Third-party voters from 2016 are breaking for Biden, imperil Trump margins in battlegrounds
"It's a warning sign" for the Trump campaign, said pollster Scott Rasmussen. "Maybe it's a yellow flag as opposed to a red flag. And it is one of many things that could change in the three states that shocked everybody: Pennsylvania Michigan and Wisconsin."
The Facts Inside Our Reporter’s Notebook
- Trump is gaining ground with minority voters
- Latinos and African-Americans
- NBC News reported on Monday
- Less than 10% of voters in the Just the News Daily Poll released Monday planned to vote for third-party candidates
- The L.A. Times also reported on a 2020 shift tracked by the University of Southern California Dornsife Daybreak Poll
- 2020 Republican National Convention's diverse speaker lineup channeled the 1980s-vintage "big tent" Republican Party
Third-party voters were a major factor helping President Trump's 2016 victory, but early polling data suggest these voters could possibly hurt him in 2020 if they turn out in the same numbers and vote instead for Democratic opponent Joe Biden.
However, the Trump campaign said it believes it will tap into enough new voters — polls suggest Trump is gaining ground with minority voters, especially Latinos and African-Americans — to overcome any third-party swing votes to Biden.
During the 2016 election, the number of third-party voters far exceeded President Trump's margin of victory in places like Michigan, Pennsylvania and Wisconsin. NBC News/Wall Street Journal polls from 2020 found that third-party voters from 2016 say they back Biden by a 2-to-1 margin. The polling found 47% percent said they plan to vote for Biden, 20% plan to vote for Trump, and 33% are unsure or say they’re backing "another candidate.”
"Here's why this is significant: In 2016, Trump won Michigan by 10,704 votes, while the combined Johnson/Stein vote was 223,599. (So Biden getting 47 percent of that third-party vote to Trump's 20 percent easily overturns that '16 margin.)," NBC News reported on Monday. "In 2016, Trump won Pennsylvania by 44,292 votes, while there were 196,656 Johnson/Stein voters. (Again, Biden winning those third-party voters by a 2-to-1 margin reverses that outcome.) And in 2016, Trump won Wisconsin by 22,748 votes, and the combined Johnson/Stein total was 137,746. (Ditto: Hillary Clinton would likely be president today if she had won those third-party voters by a 47 percent to 20 percent split.)"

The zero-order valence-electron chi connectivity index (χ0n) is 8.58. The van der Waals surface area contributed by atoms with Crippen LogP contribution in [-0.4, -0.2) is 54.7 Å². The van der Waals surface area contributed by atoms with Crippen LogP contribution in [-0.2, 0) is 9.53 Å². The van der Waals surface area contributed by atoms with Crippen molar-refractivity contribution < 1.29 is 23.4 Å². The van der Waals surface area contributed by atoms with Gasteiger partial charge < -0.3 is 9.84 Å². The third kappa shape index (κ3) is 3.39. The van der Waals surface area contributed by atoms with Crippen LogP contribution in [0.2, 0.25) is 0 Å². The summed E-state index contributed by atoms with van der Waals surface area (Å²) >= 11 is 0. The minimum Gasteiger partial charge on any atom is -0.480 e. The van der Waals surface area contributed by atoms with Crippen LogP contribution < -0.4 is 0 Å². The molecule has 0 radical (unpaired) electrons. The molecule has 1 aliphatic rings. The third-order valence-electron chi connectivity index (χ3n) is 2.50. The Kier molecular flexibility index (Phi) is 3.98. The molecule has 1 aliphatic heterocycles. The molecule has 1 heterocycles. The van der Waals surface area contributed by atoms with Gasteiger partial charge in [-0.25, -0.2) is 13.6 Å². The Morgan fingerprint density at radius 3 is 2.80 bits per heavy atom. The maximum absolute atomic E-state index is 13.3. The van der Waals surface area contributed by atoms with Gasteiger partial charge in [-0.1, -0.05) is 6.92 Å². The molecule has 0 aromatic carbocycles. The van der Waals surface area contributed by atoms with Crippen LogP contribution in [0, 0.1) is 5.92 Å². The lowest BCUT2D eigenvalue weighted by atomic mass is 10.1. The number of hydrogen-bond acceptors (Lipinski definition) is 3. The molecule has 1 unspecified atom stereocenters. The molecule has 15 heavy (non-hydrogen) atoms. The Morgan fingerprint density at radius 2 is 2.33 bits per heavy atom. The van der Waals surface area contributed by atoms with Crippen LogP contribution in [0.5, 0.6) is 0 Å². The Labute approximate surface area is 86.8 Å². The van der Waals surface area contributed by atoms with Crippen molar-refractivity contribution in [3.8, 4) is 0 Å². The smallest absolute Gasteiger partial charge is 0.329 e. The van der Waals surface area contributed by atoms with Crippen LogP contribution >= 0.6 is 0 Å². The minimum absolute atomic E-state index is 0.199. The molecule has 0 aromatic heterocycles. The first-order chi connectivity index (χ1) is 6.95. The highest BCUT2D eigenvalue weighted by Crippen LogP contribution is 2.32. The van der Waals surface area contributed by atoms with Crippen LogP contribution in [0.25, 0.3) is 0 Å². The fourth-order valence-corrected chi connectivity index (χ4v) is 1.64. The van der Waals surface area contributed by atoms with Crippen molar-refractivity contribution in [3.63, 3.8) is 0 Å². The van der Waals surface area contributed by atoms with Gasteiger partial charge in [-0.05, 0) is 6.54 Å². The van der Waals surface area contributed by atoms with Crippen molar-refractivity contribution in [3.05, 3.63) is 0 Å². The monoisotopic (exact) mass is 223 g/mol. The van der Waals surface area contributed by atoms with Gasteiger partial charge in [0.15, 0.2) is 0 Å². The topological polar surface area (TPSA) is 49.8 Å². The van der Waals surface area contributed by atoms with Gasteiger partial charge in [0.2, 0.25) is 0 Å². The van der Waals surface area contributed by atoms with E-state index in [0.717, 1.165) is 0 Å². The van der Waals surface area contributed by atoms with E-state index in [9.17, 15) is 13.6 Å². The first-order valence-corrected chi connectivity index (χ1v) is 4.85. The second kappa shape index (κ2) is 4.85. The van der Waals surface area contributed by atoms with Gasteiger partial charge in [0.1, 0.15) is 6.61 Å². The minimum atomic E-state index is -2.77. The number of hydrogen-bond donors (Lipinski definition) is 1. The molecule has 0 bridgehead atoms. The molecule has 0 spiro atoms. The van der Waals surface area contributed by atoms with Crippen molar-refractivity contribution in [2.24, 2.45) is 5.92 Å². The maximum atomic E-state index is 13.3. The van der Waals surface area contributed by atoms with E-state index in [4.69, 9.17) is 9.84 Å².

For the Trump campaign "it's a warning sign," said veteran pollster Scott Rasmussen, author of the Just the News Daily Poll. "Maybe it's a yellow flag as opposed to a red flag. And it is one of many things that could change in the three states that shocked everybody: Pennsylvania Michigan and Wisconsin."
However, Rasmussen said that any polling on third-party voters should be read with caution, given their small size relative to the general population, making sampling more difficult.
"I don't want to dismiss the poll," Rasmussen said. "It is quite possible that people who said they voted third party last time, are more likely to back Biden this time. But I am always skeptical of any polls claiming any precision on a topic like that."
Rasmussen also said that often people forget how they voted, saying that "one of the earliest and most dramatic examples of this in polling history was after John Kennedy was assassinated something like 80% of Americans said they voted for him in 1960."
Polls in the months after the terrorist attacks of 9/11 also found the number of people who said they voted for George W. Bush was higher than it actually was, said Rasmussen, but by 2008 and the financial meltdown it was lower than it was.
"So there's always going to be a little bit of your memory is not perfect," Rasmussen continued. "And if you voted for Trump last time after thinking you were going to vote third party and you've soured on him, you might kind of convince yourself you really did vote third party last time."
Rasmussen said perhaps a better litmus test would be to ask people who are uncommitted which way are they leaning.
"They do lean a little more to Biden than to Trump," Rasmussen said of his own polling research.
Less than 10% of voters in the Just the News Daily Poll released Monday planned to vote for third-party candidates or were unsure of whom their eventual choice would be. That poll also shows Biden clinging to a narrow 4-point lead over President Trump nationally, amid mounting evidence of a tightening race.
The L.A. Times also reported on a 2020 shift tracked by the University of Southern California Dornsife Daybreak Poll. "Another big difference from four years ago: Third-party candidates get only 2% support now, much less than in 2016, when smaller parties took 5% of the vote."
The Biden campaign did not respond to request for comment from Just the News.
The Trump campaign said in a statement that it was focused on growing Trump's coalition of support. Indeed, the 2020 Republican National Convention's diverse speaker lineup channeled the 1980s-vintage "big tent" Republican Party that helped Ronald Reagan thrash Walter Mondale in a 49-state win and carry George H.W. Bush to victory in 1988.
“President Trump realigned the political map in 2016 and he continues to tap into an organic enthusiasm from those who were disillusioned with career politicians like Joe Biden," Samantha Zager, Deputy National Press Secretary, told Just the News. "With his record of success, President Trump is exciting new voters and expanding on his already broad coalition of support that will carry him to victory in November.”
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